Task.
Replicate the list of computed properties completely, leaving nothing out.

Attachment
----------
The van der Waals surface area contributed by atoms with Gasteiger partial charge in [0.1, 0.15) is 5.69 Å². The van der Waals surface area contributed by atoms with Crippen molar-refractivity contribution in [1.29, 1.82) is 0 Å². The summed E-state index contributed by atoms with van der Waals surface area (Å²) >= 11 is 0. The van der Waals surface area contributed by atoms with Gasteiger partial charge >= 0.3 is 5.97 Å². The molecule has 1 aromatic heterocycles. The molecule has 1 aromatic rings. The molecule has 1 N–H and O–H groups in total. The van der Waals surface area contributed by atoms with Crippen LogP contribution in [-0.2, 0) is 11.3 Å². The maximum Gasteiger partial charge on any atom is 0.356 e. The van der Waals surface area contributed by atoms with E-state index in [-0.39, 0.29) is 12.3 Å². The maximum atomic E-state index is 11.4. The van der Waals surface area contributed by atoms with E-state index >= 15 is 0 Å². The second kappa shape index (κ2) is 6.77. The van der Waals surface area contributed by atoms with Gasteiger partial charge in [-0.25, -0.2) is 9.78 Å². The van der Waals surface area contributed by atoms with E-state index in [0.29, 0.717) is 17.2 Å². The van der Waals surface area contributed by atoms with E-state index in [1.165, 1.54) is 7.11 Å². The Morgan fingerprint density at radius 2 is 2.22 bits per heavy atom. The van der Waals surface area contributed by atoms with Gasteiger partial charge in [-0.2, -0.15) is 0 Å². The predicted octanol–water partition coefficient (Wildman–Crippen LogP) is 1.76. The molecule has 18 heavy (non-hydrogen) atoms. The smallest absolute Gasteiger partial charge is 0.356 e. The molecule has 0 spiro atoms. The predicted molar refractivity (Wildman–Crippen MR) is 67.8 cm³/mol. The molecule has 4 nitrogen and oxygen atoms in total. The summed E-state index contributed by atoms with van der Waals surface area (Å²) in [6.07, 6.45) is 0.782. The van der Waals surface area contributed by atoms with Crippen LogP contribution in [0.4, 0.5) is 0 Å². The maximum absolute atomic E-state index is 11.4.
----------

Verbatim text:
The van der Waals surface area contributed by atoms with Gasteiger partial charge in [0.1, 0.15) is 5.69 Å². The van der Waals surface area contributed by atoms with Crippen molar-refractivity contribution in [1.29, 1.82) is 0 Å². The summed E-state index contributed by atoms with van der Waals surface area (Å²) >= 11 is 0. The van der Waals surface area contributed by atoms with Gasteiger partial charge >= 0.3 is 5.97 Å². The molecule has 1 aromatic heterocycles. The molecule has 1 aromatic rings. The molecule has 1 N–H and O–H groups in total. The van der Waals surface area contributed by atoms with Crippen LogP contribution in [-0.2, 0) is 11.3 Å². The maximum Gasteiger partial charge on any atom is 0.356 e. The van der Waals surface area contributed by atoms with E-state index in [-0.39, 0.29) is 12.3 Å². The maximum atomic E-state index is 11.4. The van der Waals surface area contributed by atoms with E-state index >= 15 is 0 Å². The second kappa shape index (κ2) is 6.77. The van der Waals surface area contributed by atoms with Gasteiger partial charge in [-0.25, -0.2) is 9.78 Å². The van der Waals surface area contributed by atoms with E-state index in [0.29, 0.717) is 17.2 Å². The van der Waals surface area contributed by atoms with E-state index in [1.165, 1.54) is 7.11 Å². The Morgan fingerprint density at radius 2 is 2.22 bits per heavy atom. The van der Waals surface area contributed by atoms with Gasteiger partial charge in [-0.2, -0.15) is 0 Å². The predicted octanol–water partition coefficient (Wildman–Crippen LogP) is 1.76. The molecule has 18 heavy (non-hydrogen) atoms. The smallest absolute Gasteiger partial charge is 0.356 e. The molecule has 0 spiro atoms. The predicted molar refractivity (Wildman–Crippen MR) is 67.8 cm³/mol. The molecule has 4 nitrogen and oxygen atoms in total. The summed E-state index contributed by atoms with van der Waals surface area (Å²) in [6.07, 6.45) is 0.782. The van der Waals surface area contributed by atoms with Crippen LogP contribution in [0.4, 0.5) is 0 Å². The maximum absolute atomic E-state index is 11.4.